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Abdul Hakeem, et al v. Radio Shack Store

July 24, 2012


The opinion of the court was delivered by: Carolyn K. Delaney United States Magistrate Judge


This case, in which plaintiffs are proceeding pro se, is before the undersigned pursuant to Eastern District of California Local Rule 302(c)(21). See 28 U.S.C. § 636(b)(1). On April 27, 2012, defendants filed a motion to dismiss. The motion was noticed to be heard on June 6, 2012.

On May 25, 2012, because plaintiffs had not filed either an opposition or a statement of non-opposition to the motions, the undersigned continued the hearing on the motion to August 8, 2012 and directed plaintiffs to file an opposition to the motion, or a statement of non-opposition thereto, no later than July 11, 2012. Plaintiffs were advised that failure to file an opposition would be deemed a statement of non-opposition to the pending motion and would result in a recommendation that this action be dismissed.

Although the deadlines have now passed, the court docket reflects that plaintiffs have not filed an opposition to the motion or a statement of non-opposition to the motion. The Federal Rules of Civil Procedure provide for dismissal of actions based on lack of prosecution. Fed. R. Civ. P. 41(b). Pro se litigants are bound by the rules of procedure, even though pleadings are liberally construed in their favor. King v. Atiyeh, 814 F.2d 565, 567 (9th Cir. 1987). In determining whether to dismiss for lack of prosecution, generally the court considers (1) the public's interest in expeditious resolution of litigation, (2) the court's need to manage its docket,

(3) the risk of prejudice to the defendants, (4) the public policy favoring disposition of cases on their merits, and (5) the availability of less drastic sanctions. See, e.g., Al-Torki v. Kaempen, 78 F.3d 1381, 1384 (9th Cir. 1996). The court may dismiss a case sua sponte for lack of prosecution by the plaintiff. Hamilton Copper & Steel Corp. v. Primary Steel, Inc., 898 F.2d 1428 (9th Cir. 1990). Sua sponte dismissal requires a "close focus" on consideration of "less drastic alternatives" and whether or not there has been a "warning of imminent dismissal of the case." Oliva v. Sullivan, 958 F.2d 272, 274 (9th Cir. 1992).

In determining that this action will be dismissed, the court has considered all the factors set forth in Al-Torki. The first two factors on their face favor the imposition of sanctions in this case brought by plaintiffs and which has been proceeding forward since plaintiff initiated this action on April 26, 2012. Compare Wanderer v. Johnston, 910 F.2d 652, 656 (9th Cir. 1990). Regarding the third factor, defendants already have briefed their motion to dismiss, and would be prejudiced by the need for further litigation of this matter despite plaintiffs' non-responsiveness. Moreover, delay itself generally is prejudicial -- witness memories fade and evidence becomes stale or undiscoverable. While the fourth factor favors resolution on the merits, in this case plaintiffs have declined to oppose the motion to dismiss and thus have precluded the court's evaluation of the potential merits of such an opposition.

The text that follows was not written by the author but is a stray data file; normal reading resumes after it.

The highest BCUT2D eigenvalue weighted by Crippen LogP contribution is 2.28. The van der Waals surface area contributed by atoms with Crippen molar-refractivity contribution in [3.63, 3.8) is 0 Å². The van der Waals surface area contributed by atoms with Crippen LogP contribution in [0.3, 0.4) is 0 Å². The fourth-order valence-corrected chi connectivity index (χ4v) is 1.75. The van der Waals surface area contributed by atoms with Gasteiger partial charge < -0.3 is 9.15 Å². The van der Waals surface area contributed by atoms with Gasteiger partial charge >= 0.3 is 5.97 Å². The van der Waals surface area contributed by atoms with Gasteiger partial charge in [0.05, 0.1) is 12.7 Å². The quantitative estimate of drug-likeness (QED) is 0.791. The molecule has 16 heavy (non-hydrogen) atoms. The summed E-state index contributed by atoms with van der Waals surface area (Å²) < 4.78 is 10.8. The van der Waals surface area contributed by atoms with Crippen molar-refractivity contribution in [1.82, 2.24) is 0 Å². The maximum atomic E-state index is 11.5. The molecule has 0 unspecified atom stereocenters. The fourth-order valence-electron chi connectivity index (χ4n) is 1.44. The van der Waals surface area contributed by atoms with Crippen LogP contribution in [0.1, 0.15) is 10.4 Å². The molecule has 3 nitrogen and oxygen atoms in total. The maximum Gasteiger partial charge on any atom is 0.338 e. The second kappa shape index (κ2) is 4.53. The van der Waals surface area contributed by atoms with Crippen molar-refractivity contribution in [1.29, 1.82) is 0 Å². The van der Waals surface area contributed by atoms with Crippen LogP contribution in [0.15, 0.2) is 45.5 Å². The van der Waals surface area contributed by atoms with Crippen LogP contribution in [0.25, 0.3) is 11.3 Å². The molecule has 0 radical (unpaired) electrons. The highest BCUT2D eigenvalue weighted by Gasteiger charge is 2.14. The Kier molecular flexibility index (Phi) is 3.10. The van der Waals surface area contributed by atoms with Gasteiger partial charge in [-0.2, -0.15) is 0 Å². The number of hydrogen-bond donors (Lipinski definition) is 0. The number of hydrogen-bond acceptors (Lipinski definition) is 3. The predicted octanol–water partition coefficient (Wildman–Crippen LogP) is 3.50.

Focusing on the fifth Al-Torki factor and warning regarding imminent dismissal, as required by Oliva, the court in its order of May 25, 2012 has advised plaintiffs that this action is subject to dismissal, directed plaintiffs to file opposition, and granted ample additional time to oppose the pending motion after plaintiffs failed to timely oppose defendants' motion to dismiss, all to no avail. In light of plaintiffs' failures, the court concludes there is no suitable alternative less drastic sanction to dismissal. The undersigned will therefore recommend that this action be dismissed for failure to prosecute the action and for failure to comply with court orders and Local Rules. SeeFed. R. Civ. P. 41(b); L.R. 110.

Accordingly, IT IS HEREBY ORDERED that the hearing date of August 8, 2012 on defendants' motion to dismiss is vacated; and


1. This action be dismissed with prejudice; and

2. The Clerk of Court be directed to close this case.

These findings and recommendations are submitted to the United States District Judge assigned to the case, pursuant to the provisions of 28 U.S.C. § 636(b)(l). Within fourteen days after being served with these findings and recommendations, any party may file written objections with the court and serve a copy on all parties. Such a document should be captioned "Objections to Magistrate Judge's Findings and Recommendations." Failure to file objections within the specified time may waive the right to appeal the District Court's order. Martinez v. Ylst, 951 F.2d 1153 (9th Cir. 1991).


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